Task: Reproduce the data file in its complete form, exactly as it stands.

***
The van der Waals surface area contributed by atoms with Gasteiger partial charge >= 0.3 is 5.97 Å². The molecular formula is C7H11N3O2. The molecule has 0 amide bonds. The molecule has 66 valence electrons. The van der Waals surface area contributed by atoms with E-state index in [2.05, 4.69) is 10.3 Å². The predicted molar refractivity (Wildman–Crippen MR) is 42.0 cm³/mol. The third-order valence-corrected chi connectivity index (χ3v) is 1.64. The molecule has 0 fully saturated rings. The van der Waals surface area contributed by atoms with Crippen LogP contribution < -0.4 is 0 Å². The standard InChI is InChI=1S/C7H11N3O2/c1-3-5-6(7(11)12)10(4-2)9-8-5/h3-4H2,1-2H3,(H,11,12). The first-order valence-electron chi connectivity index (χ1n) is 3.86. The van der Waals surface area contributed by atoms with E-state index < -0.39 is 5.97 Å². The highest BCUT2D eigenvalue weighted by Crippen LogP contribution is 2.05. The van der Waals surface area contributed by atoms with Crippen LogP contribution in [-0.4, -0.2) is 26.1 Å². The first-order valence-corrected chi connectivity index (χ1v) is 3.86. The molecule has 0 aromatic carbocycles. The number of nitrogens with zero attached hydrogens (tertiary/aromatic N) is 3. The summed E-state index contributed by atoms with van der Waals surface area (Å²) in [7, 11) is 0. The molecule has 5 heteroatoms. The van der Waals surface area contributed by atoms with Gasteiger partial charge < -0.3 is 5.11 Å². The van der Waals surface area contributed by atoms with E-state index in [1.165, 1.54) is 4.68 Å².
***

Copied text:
The van der Waals surface area contributed by atoms with Gasteiger partial charge >= 0.3 is 5.97 Å². The molecular formula is C7H11N3O2. The molecule has 0 amide bonds. The molecule has 66 valence electrons. The van der Waals surface area contributed by atoms with E-state index in [2.05, 4.69) is 10.3 Å². The predicted molar refractivity (Wildman–Crippen MR) is 42.0 cm³/mol. The third-order valence-corrected chi connectivity index (χ3v) is 1.64. The molecule has 0 fully saturated rings. The van der Waals surface area contributed by atoms with Crippen LogP contribution < -0.4 is 0 Å². The standard InChI is InChI=1S/C7H11N3O2/c1-3-5-6(7(11)12)10(4-2)9-8-5/h3-4H2,1-2H3,(H,11,12). The first-order valence-electron chi connectivity index (χ1n) is 3.86. The van der Waals surface area contributed by atoms with E-state index < -0.39 is 5.97 Å². The highest BCUT2D eigenvalue weighted by Crippen LogP contribution is 2.05. The van der Waals surface area contributed by atoms with Crippen LogP contribution in [-0.4, -0.2) is 26.1 Å². The first-order valence-corrected chi connectivity index (χ1v) is 3.86. The molecule has 0 aromatic carbocycles. The number of nitrogens with zero attached hydrogens (tertiary/aromatic N) is 3. The summed E-state index contributed by atoms with van der Waals surface area (Å²) in [7, 11) is 0. The molecule has 5 heteroatoms. The van der Waals surface area contributed by atoms with Gasteiger partial charge < -0.3 is 5.11 Å². The van der Waals surface area contributed by atoms with E-state index in [1.165, 1.54) is 4.68 Å².